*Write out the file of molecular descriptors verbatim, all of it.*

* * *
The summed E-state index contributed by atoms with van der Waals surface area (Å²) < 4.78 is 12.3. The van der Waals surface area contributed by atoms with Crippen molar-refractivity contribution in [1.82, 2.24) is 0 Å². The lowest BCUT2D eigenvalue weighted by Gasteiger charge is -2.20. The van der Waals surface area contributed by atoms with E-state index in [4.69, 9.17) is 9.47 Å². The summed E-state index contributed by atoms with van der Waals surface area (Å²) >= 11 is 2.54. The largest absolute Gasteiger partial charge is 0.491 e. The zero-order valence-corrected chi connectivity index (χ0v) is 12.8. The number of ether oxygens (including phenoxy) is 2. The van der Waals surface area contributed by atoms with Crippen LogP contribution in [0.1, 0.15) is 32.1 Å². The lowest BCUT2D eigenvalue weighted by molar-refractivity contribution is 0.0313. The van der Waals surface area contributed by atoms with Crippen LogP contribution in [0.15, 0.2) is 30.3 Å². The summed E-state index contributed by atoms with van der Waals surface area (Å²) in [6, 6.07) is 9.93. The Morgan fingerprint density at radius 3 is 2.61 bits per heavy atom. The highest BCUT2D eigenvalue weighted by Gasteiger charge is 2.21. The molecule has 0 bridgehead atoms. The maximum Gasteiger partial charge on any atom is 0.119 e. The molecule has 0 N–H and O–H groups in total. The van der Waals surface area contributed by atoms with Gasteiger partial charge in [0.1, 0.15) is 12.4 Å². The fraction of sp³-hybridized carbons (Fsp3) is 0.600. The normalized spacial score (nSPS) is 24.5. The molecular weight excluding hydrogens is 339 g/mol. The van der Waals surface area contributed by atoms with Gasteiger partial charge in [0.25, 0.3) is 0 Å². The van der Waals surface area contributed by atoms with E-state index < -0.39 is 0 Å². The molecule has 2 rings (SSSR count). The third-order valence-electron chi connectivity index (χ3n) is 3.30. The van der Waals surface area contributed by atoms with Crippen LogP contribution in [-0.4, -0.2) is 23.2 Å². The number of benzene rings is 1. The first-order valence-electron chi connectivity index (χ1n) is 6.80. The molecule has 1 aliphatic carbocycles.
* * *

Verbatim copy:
The summed E-state index contributed by atoms with van der Waals surface area (Å²) < 4.78 is 12.3. The van der Waals surface area contributed by atoms with Crippen molar-refractivity contribution in [1.82, 2.24) is 0 Å². The lowest BCUT2D eigenvalue weighted by Gasteiger charge is -2.20. The van der Waals surface area contributed by atoms with E-state index in [4.69, 9.17) is 9.47 Å². The summed E-state index contributed by atoms with van der Waals surface area (Å²) >= 11 is 2.54. The largest absolute Gasteiger partial charge is 0.491 e. The zero-order valence-corrected chi connectivity index (χ0v) is 12.8. The number of ether oxygens (including phenoxy) is 2. The van der Waals surface area contributed by atoms with Crippen LogP contribution in [0.1, 0.15) is 32.1 Å². The lowest BCUT2D eigenvalue weighted by molar-refractivity contribution is 0.0313. The van der Waals surface area contributed by atoms with Crippen LogP contribution in [0.15, 0.2) is 30.3 Å². The summed E-state index contributed by atoms with van der Waals surface area (Å²) in [6, 6.07) is 9.93. The Morgan fingerprint density at radius 3 is 2.61 bits per heavy atom. The highest BCUT2D eigenvalue weighted by Gasteiger charge is 2.21. The molecule has 0 bridgehead atoms. The maximum Gasteiger partial charge on any atom is 0.119 e. The molecule has 0 N–H and O–H groups in total. The van der Waals surface area contributed by atoms with Gasteiger partial charge in [0.1, 0.15) is 12.4 Å². The fraction of sp³-hybridized carbons (Fsp3) is 0.600. The normalized spacial score (nSPS) is 24.5. The molecular weight excluding hydrogens is 339 g/mol. The van der Waals surface area contributed by atoms with Gasteiger partial charge in [0.25, 0.3) is 0 Å². The van der Waals surface area contributed by atoms with E-state index < -0.39 is 0 Å². The molecule has 2 rings (SSSR count). The third-order valence-electron chi connectivity index (χ3n) is 3.30. The van der Waals surface area contributed by atoms with Crippen LogP contribution in [-0.4, -0.2) is 23.2 Å². The number of benzene rings is 1. The first-order valence-electron chi connectivity index (χ1n) is 6.80. The molecule has 1 aliphatic carbocycles.